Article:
This show intrigued me because it represents a popular trend in entertainment. I’ve seen a lot of folks point out the correlation between X-Men and Charlotte, but I’ve also noticed many elements that are new and exciting that make the show stand out from it’s genera.

~Teenagers with Special Powers

We like to watch shows that are relatable, so a show about high school students is immediately appealing to many viewers. The hook of this show is that these students have special powers, and with special powers, comes a tragic backstory.

In shows like these, there is always an explanation for a certain kind of strange behavior or social awkwardness. A character is normal, until he or she goes through a transformation or a tragic event causing the person’s reaction to bring a level of drama and new dynamics to the show. This same formula applies here, only these kids have powers, so the level of intensity of drama will be much more then just a normal high school sitcom.

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~ What Makes These Powers Different

Something I appreciated about this show was the fact that these powers are far from practical, causing these kids to find trouble more easily then an ordinary person or even a person who has perfected abilities. The urge to use your powers, no matter how effective they may be, is too much for an impatient teenager. This means that these teenagers won’t just deal with the hardships of being different, but the fact that these powers are in fact a burden. It’s ironic that these powers occur during adolescence since it’s a condition one would need to be mature. These students have to operate outside of the norm of society having these abilities, but doubly so since they must meet a higher level of maturity in order to try and operate responsibly in society. This set up has the potential for the show to be extraordinarily deep.

~Protection

This is an overarching word for this episode. Every person has something they need to protect. Whether it be a sibling, their secrets, or each other, every character understand what this word means. There was a lot of care put into explaining the principles the school stood for, even thought they were demonstrated by the characters quite rashly. I saw this executed when the trio was trying to retrieve the boy with the gift of thoughtography. Although our characters ran at Udo with less then a plan, they actually had a fair amount of teamwork. Takajou even used his dangerous ability to save Tomori. He saved Tomori while Tomori tried to save Udo as well as the rest of the students at the school. Watching this scene was important for Yu because it helped him see the good will this school was built upon. Although they were executed a little recklessly, the principles Tomori stands for will create beautiful character development.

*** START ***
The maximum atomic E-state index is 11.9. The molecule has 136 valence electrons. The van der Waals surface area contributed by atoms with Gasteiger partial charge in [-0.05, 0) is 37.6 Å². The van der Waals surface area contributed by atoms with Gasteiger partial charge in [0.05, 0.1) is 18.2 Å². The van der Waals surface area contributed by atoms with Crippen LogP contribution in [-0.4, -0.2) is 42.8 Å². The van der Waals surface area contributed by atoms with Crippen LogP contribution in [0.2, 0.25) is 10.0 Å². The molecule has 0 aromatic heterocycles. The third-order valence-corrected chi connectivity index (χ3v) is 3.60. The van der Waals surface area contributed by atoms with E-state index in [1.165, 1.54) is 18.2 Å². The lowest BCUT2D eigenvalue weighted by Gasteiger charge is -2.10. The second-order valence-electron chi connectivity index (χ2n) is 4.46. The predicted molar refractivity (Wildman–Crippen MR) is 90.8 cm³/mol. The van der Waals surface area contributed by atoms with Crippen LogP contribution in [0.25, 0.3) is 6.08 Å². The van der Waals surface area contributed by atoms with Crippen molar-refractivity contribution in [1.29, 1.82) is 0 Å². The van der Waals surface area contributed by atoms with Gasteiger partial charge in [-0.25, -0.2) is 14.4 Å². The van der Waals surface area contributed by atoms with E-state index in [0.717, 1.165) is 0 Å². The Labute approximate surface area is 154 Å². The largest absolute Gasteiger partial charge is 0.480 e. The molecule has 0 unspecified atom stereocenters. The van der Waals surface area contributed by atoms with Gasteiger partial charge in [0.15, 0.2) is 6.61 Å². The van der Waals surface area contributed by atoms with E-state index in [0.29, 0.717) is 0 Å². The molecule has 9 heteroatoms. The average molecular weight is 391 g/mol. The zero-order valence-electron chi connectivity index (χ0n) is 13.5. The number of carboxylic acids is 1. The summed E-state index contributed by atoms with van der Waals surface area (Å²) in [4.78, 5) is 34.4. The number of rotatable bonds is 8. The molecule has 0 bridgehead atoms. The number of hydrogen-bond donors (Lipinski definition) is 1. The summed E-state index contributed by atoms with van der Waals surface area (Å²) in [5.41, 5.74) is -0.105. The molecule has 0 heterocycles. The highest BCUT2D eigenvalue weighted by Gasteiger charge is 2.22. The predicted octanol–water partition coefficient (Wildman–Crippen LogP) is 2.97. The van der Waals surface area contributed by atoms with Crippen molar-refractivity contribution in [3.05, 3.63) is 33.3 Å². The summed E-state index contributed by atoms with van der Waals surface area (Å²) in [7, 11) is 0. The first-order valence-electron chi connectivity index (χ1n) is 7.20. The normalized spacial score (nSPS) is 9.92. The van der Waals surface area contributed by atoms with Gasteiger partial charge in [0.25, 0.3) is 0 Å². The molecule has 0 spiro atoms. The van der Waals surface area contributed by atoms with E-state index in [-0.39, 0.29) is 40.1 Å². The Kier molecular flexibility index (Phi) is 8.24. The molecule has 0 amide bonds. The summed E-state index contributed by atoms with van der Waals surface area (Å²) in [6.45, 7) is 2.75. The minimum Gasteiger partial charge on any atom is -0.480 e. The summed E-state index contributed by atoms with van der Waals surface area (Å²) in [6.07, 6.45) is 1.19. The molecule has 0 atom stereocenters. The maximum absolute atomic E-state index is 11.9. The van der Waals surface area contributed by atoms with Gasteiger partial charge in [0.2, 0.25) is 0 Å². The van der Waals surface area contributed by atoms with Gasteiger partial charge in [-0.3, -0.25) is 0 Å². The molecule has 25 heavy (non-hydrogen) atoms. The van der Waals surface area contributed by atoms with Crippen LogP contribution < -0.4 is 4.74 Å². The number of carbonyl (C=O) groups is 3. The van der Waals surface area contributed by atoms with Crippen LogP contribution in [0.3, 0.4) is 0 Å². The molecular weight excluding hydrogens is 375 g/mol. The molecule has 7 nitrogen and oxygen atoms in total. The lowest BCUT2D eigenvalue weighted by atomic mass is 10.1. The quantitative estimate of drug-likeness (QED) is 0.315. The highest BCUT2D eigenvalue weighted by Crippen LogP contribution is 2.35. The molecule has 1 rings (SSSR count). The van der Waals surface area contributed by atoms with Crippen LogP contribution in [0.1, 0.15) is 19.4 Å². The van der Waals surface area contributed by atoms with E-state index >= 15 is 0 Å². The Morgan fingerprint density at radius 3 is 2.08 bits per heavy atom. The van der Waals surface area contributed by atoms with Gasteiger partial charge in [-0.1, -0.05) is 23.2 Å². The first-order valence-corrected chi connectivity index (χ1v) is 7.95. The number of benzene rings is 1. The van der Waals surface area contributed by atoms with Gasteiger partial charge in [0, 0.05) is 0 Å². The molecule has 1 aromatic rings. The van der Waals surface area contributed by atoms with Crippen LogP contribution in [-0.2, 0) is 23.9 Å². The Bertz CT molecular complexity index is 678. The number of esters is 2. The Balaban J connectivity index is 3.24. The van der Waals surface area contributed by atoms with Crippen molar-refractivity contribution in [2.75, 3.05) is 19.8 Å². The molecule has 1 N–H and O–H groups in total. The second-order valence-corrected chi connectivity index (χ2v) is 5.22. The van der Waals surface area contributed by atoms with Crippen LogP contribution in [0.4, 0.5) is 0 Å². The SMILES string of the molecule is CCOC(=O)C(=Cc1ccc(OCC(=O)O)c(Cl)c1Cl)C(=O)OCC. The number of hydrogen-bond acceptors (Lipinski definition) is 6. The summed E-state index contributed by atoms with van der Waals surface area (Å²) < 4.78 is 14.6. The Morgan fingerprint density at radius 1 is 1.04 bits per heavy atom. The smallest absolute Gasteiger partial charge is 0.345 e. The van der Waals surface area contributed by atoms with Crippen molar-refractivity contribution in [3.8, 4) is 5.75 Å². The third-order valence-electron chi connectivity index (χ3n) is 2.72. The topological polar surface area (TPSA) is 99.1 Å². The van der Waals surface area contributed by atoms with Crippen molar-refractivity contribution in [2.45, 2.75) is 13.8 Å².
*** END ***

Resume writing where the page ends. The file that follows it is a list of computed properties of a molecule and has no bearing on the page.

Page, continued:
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~The Same Thing Only Different

This is a concept in screen writing. The writer has to except that every idea has basically been used already, so there can be nothing new in entertainment. In order to create a good story, you have to trick the audience into thinking that your idea is something new. Even thought there were many similarities to other works, (X-Men, Lab Rats) this show is still an individual. It followes this rule well by creating many new twists that works along side the main idea of the story. My biggest issue with the show however, is that I felt the tragic back story of Tomori was very cliché. It was expected because it’s been done so many times before. Because this idea is so used, I wasn’t able to empathize as much as I would like, and the audience should never be deprived of that want. Anime does such a wonderful job at drawing emotion out, however I was expecting them to make this move, so I was disappointed. You always want to keep the audience of their toes, and build up to the reveal, but the execution of this scene was not as impressive as I would have liked. On the other hand, this scene between Yu and Tomori and her brother was important in building up their relationship in a way the seamed new. You take a character, Yu who doesn’t seam to care at all. The point of this scene wasn’t to make Yu fall for Tomori or even draw emotion out of him, it reiterated the point I made earlier, that Tomori is a living example of the principles of this school. Seeing this, although tragic, relieved Yu’s mind in his decision to come to the school, as well as the obvious tensions because Tomori showed a remarkable amount of trust in Yu.

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~ Tomori’s Character

At first, she seamed to be a very ordinary female character, but she started to become more individual as the show went on. You know just by the looks on her face and attitude that she has a hard past. However, she has crafted the ability to step past that and see the world through more accurate eyes. She is the prime example of what I talked about before where these characters need to be mature in order to survive. However, she highlights the fact that these kids have an advantage. The most prevalent character’s we’ve met have been through situations forcing them to take a certain level of responsibility, usually involving missing parents, fanatical issues, or health problems. Tomori’s character promises that the concept of children acting as adults when they really just want to be children will be addressed.

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~The Balance of Comedy and Drama

The scene where Takajou has to retrieve lunch sets the tone of the show well. The show is really about teenagers fooling around. This show has so much potential because in this episode, we see how much character development they need, and how far away from their goal they really are. The drama comes up when this is brought up in a serious context.

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